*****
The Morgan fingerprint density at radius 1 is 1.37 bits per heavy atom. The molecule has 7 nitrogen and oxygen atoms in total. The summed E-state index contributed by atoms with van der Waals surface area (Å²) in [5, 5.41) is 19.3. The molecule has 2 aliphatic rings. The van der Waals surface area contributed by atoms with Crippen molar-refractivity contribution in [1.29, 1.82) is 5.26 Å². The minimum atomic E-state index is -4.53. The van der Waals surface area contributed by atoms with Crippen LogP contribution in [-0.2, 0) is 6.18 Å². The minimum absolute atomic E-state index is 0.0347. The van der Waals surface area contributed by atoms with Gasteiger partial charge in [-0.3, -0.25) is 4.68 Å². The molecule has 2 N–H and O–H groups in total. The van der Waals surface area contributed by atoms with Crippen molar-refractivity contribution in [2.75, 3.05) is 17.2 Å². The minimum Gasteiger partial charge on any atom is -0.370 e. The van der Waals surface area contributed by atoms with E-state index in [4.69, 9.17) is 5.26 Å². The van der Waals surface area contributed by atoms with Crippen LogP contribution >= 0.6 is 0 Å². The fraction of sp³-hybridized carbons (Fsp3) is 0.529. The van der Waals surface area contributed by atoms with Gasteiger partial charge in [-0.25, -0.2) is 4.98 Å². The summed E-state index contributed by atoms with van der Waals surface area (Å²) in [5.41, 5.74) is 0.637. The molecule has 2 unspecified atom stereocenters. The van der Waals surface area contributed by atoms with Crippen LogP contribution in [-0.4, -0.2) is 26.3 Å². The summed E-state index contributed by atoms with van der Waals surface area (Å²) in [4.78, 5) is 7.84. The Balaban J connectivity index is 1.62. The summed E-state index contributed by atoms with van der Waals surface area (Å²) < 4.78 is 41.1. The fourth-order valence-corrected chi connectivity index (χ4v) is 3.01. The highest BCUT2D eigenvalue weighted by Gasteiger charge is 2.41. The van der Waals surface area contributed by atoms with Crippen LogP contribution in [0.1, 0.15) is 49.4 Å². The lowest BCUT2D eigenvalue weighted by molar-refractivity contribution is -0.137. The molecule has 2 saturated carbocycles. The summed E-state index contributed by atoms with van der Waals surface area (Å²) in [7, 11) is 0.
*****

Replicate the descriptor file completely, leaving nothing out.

The Morgan fingerprint density at radius 1 is 1.37 bits per heavy atom. The molecule has 7 nitrogen and oxygen atoms in total. The summed E-state index contributed by atoms with van der Waals surface area (Å²) in [5, 5.41) is 19.3. The molecule has 2 aliphatic rings. The van der Waals surface area contributed by atoms with Crippen molar-refractivity contribution in [1.29, 1.82) is 5.26 Å². The minimum atomic E-state index is -4.53. The van der Waals surface area contributed by atoms with Crippen LogP contribution in [-0.2, 0) is 6.18 Å². The minimum absolute atomic E-state index is 0.0347. The van der Waals surface area contributed by atoms with Gasteiger partial charge in [-0.3, -0.25) is 4.68 Å². The molecule has 2 N–H and O–H groups in total. The van der Waals surface area contributed by atoms with Crippen molar-refractivity contribution in [2.75, 3.05) is 17.2 Å². The minimum Gasteiger partial charge on any atom is -0.370 e. The van der Waals surface area contributed by atoms with E-state index in [4.69, 9.17) is 5.26 Å². The van der Waals surface area contributed by atoms with Crippen LogP contribution >= 0.6 is 0 Å². The fraction of sp³-hybridized carbons (Fsp3) is 0.529. The van der Waals surface area contributed by atoms with Gasteiger partial charge in [-0.25, -0.2) is 4.98 Å². The summed E-state index contributed by atoms with van der Waals surface area (Å²) in [5.41, 5.74) is 0.637. The molecule has 2 unspecified atom stereocenters. The van der Waals surface area contributed by atoms with Crippen LogP contribution in [-0.4, -0.2) is 26.3 Å². The summed E-state index contributed by atoms with van der Waals surface area (Å²) in [4.78, 5) is 7.84. The Balaban J connectivity index is 1.62. The summed E-state index contributed by atoms with van der Waals surface area (Å²) < 4.78 is 41.1. The fourth-order valence-corrected chi connectivity index (χ4v) is 3.01. The highest BCUT2D eigenvalue weighted by Gasteiger charge is 2.41. The van der Waals surface area contributed by atoms with Crippen LogP contribution in [0.1, 0.15) is 49.4 Å². The lowest BCUT2D eigenvalue weighted by molar-refractivity contribution is -0.137. The molecule has 2 saturated carbocycles. The summed E-state index contributed by atoms with van der Waals surface area (Å²) in [7, 11) is 0.